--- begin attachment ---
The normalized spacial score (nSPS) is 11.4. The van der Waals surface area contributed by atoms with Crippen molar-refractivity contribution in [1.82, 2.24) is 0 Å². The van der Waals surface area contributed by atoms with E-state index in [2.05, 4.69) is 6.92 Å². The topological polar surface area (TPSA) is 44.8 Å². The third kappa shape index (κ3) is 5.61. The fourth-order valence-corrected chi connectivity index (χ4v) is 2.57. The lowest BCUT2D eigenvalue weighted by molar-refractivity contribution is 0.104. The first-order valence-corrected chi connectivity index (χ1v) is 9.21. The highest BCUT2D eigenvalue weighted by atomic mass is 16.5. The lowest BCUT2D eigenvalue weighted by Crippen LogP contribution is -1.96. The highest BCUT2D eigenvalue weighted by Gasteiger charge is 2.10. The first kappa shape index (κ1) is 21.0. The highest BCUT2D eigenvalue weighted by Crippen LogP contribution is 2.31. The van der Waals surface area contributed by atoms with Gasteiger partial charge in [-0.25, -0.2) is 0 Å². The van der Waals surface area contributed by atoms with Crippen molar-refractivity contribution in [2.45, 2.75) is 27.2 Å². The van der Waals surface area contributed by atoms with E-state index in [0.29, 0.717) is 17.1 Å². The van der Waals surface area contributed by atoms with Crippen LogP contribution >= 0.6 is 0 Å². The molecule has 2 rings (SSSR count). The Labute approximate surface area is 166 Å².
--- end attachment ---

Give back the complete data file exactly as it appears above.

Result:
The normalized spacial score (nSPS) is 11.4. The van der Waals surface area contributed by atoms with Crippen molar-refractivity contribution in [1.82, 2.24) is 0 Å². The van der Waals surface area contributed by atoms with E-state index in [2.05, 4.69) is 6.92 Å². The topological polar surface area (TPSA) is 44.8 Å². The third kappa shape index (κ3) is 5.61. The fourth-order valence-corrected chi connectivity index (χ4v) is 2.57. The lowest BCUT2D eigenvalue weighted by molar-refractivity contribution is 0.104. The first-order valence-corrected chi connectivity index (χ1v) is 9.21. The highest BCUT2D eigenvalue weighted by atomic mass is 16.5. The lowest BCUT2D eigenvalue weighted by Crippen LogP contribution is -1.96. The highest BCUT2D eigenvalue weighted by Gasteiger charge is 2.10. The first kappa shape index (κ1) is 21.0. The highest BCUT2D eigenvalue weighted by Crippen LogP contribution is 2.31. The van der Waals surface area contributed by atoms with Gasteiger partial charge in [-0.25, -0.2) is 0 Å². The van der Waals surface area contributed by atoms with Crippen molar-refractivity contribution in [2.45, 2.75) is 27.2 Å². The van der Waals surface area contributed by atoms with E-state index in [0.29, 0.717) is 17.1 Å². The van der Waals surface area contributed by atoms with Crippen LogP contribution >= 0.6 is 0 Å². The molecule has 2 rings (SSSR count). The Labute approximate surface area is 166 Å².